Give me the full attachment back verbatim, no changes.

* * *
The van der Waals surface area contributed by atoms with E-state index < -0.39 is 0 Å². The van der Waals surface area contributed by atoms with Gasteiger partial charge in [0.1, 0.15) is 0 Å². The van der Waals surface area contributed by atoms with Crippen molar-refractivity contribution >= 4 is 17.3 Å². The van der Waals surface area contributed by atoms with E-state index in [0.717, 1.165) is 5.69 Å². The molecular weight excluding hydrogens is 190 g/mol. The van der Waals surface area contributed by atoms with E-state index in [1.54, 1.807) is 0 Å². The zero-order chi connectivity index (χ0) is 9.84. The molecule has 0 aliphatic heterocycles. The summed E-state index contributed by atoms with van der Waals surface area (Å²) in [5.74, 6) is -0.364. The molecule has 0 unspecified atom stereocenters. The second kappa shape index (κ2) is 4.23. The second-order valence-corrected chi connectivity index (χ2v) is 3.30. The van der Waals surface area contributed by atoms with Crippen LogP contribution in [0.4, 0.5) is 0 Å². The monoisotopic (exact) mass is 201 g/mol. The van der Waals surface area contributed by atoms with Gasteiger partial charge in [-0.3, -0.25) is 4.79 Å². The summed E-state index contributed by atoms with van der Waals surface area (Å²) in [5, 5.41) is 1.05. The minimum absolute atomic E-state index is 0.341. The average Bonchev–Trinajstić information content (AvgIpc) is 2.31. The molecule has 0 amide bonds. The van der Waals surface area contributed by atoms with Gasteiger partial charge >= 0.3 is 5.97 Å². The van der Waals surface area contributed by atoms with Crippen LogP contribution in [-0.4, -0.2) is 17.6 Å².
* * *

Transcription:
The van der Waals surface area contributed by atoms with E-state index < -0.39 is 0 Å². The van der Waals surface area contributed by atoms with Gasteiger partial charge in [0.1, 0.15) is 0 Å². The van der Waals surface area contributed by atoms with Crippen molar-refractivity contribution >= 4 is 17.3 Å². The van der Waals surface area contributed by atoms with E-state index in [0.717, 1.165) is 5.69 Å². The molecular weight excluding hydrogens is 190 g/mol. The van der Waals surface area contributed by atoms with E-state index in [1.54, 1.807) is 0 Å². The zero-order chi connectivity index (χ0) is 9.84. The molecule has 0 aliphatic heterocycles. The summed E-state index contributed by atoms with van der Waals surface area (Å²) in [5.74, 6) is -0.364. The molecule has 0 unspecified atom stereocenters. The second kappa shape index (κ2) is 4.23. The second-order valence-corrected chi connectivity index (χ2v) is 3.30. The van der Waals surface area contributed by atoms with Crippen LogP contribution in [0.4, 0.5) is 0 Å². The monoisotopic (exact) mass is 201 g/mol. The van der Waals surface area contributed by atoms with Gasteiger partial charge in [-0.3, -0.25) is 4.79 Å². The summed E-state index contributed by atoms with van der Waals surface area (Å²) in [5, 5.41) is 1.05. The minimum absolute atomic E-state index is 0.341. The average Bonchev–Trinajstić information content (AvgIpc) is 2.31. The molecule has 0 amide bonds. The van der Waals surface area contributed by atoms with Gasteiger partial charge >= 0.3 is 5.97 Å². The van der Waals surface area contributed by atoms with Crippen LogP contribution in [-0.4, -0.2) is 17.6 Å².